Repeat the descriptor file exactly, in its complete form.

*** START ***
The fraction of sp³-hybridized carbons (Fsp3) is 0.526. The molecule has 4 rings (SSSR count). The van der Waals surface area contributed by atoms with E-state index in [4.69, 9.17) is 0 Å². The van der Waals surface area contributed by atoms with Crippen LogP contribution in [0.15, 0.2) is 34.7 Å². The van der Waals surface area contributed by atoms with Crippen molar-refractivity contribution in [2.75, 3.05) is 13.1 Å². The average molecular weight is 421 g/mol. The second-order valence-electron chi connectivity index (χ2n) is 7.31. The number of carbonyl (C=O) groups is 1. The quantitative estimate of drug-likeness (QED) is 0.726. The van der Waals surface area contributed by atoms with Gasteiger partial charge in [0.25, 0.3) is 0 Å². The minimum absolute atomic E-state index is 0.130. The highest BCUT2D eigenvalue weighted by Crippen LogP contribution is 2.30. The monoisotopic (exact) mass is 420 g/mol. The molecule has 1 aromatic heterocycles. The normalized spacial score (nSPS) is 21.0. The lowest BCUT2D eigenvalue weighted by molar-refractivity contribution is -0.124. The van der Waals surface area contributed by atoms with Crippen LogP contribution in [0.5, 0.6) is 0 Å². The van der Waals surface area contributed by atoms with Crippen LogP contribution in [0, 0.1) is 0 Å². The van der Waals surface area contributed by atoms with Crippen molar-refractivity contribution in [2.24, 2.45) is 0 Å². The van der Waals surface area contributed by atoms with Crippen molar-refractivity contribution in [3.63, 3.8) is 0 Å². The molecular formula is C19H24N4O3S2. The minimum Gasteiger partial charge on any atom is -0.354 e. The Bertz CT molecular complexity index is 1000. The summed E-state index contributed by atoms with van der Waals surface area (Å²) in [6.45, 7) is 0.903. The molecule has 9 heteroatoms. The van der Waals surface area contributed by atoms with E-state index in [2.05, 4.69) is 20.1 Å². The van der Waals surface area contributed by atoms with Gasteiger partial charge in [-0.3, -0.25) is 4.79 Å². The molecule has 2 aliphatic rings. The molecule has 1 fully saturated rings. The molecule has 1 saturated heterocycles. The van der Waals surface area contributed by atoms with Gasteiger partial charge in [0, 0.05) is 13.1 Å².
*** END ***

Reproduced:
The fraction of sp³-hybridized carbons (Fsp3) is 0.526. The molecule has 4 rings (SSSR count). The van der Waals surface area contributed by atoms with E-state index in [4.69, 9.17) is 0 Å². The van der Waals surface area contributed by atoms with Crippen LogP contribution in [0.15, 0.2) is 34.7 Å². The van der Waals surface area contributed by atoms with Crippen molar-refractivity contribution in [2.75, 3.05) is 13.1 Å². The average molecular weight is 421 g/mol. The second-order valence-electron chi connectivity index (χ2n) is 7.31. The number of carbonyl (C=O) groups is 1. The quantitative estimate of drug-likeness (QED) is 0.726. The van der Waals surface area contributed by atoms with Gasteiger partial charge in [0.25, 0.3) is 0 Å². The minimum absolute atomic E-state index is 0.130. The highest BCUT2D eigenvalue weighted by Crippen LogP contribution is 2.30. The monoisotopic (exact) mass is 420 g/mol. The molecule has 1 aromatic heterocycles. The normalized spacial score (nSPS) is 21.0. The lowest BCUT2D eigenvalue weighted by molar-refractivity contribution is -0.124. The van der Waals surface area contributed by atoms with Crippen LogP contribution in [0.5, 0.6) is 0 Å². The van der Waals surface area contributed by atoms with Crippen LogP contribution in [0, 0.1) is 0 Å². The van der Waals surface area contributed by atoms with Crippen molar-refractivity contribution in [2.24, 2.45) is 0 Å². The van der Waals surface area contributed by atoms with Crippen molar-refractivity contribution in [3.63, 3.8) is 0 Å². The molecular formula is C19H24N4O3S2. The minimum Gasteiger partial charge on any atom is -0.354 e. The Bertz CT molecular complexity index is 1000. The summed E-state index contributed by atoms with van der Waals surface area (Å²) in [6.45, 7) is 0.903. The molecule has 9 heteroatoms. The van der Waals surface area contributed by atoms with E-state index in [2.05, 4.69) is 20.1 Å². The van der Waals surface area contributed by atoms with Gasteiger partial charge in [-0.3, -0.25) is 4.79 Å². The molecule has 2 aliphatic rings. The molecule has 1 fully saturated rings. The molecule has 1 saturated heterocycles. The van der Waals surface area contributed by atoms with Gasteiger partial charge in [0, 0.05) is 13.1 Å².